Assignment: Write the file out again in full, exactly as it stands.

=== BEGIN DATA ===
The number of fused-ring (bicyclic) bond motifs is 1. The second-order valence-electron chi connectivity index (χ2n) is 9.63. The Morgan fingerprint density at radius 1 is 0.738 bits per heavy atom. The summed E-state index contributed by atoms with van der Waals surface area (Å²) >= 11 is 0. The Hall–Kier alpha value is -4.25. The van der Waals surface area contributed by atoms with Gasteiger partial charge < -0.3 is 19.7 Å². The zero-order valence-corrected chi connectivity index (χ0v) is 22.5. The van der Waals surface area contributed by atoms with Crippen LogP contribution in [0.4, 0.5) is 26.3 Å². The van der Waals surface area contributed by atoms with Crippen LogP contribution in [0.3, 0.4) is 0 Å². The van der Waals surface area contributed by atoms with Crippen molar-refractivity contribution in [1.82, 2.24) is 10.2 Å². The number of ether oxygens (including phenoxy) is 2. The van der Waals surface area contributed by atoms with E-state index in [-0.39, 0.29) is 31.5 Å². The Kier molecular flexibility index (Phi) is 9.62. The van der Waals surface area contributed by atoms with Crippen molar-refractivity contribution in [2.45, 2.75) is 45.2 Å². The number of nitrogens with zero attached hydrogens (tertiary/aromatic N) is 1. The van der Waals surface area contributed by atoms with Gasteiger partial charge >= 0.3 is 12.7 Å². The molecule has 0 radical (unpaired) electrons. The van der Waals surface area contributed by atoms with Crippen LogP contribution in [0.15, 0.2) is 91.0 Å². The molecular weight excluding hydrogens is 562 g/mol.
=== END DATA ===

The number of fused-ring (bicyclic) bond motifs is 1. The second-order valence-electron chi connectivity index (χ2n) is 9.63. The Morgan fingerprint density at radius 1 is 0.738 bits per heavy atom. The summed E-state index contributed by atoms with van der Waals surface area (Å²) >= 11 is 0. The Hall–Kier alpha value is -4.25. The van der Waals surface area contributed by atoms with Gasteiger partial charge < -0.3 is 19.7 Å². The zero-order valence-corrected chi connectivity index (χ0v) is 22.5. The van der Waals surface area contributed by atoms with Crippen LogP contribution in [0.4, 0.5) is 26.3 Å². The van der Waals surface area contributed by atoms with Crippen LogP contribution in [0.3, 0.4) is 0 Å². The van der Waals surface area contributed by atoms with Crippen molar-refractivity contribution in [1.82, 2.24) is 10.2 Å². The number of ether oxygens (including phenoxy) is 2. The van der Waals surface area contributed by atoms with E-state index in [-0.39, 0.29) is 31.5 Å². The Kier molecular flexibility index (Phi) is 9.62. The van der Waals surface area contributed by atoms with Crippen molar-refractivity contribution in [2.45, 2.75) is 45.2 Å². The number of nitrogens with zero attached hydrogens (tertiary/aromatic N) is 1. The van der Waals surface area contributed by atoms with Gasteiger partial charge >= 0.3 is 12.7 Å². The molecule has 0 radical (unpaired) electrons. The van der Waals surface area contributed by atoms with Crippen LogP contribution in [0.15, 0.2) is 91.0 Å². The molecular weight excluding hydrogens is 562 g/mol.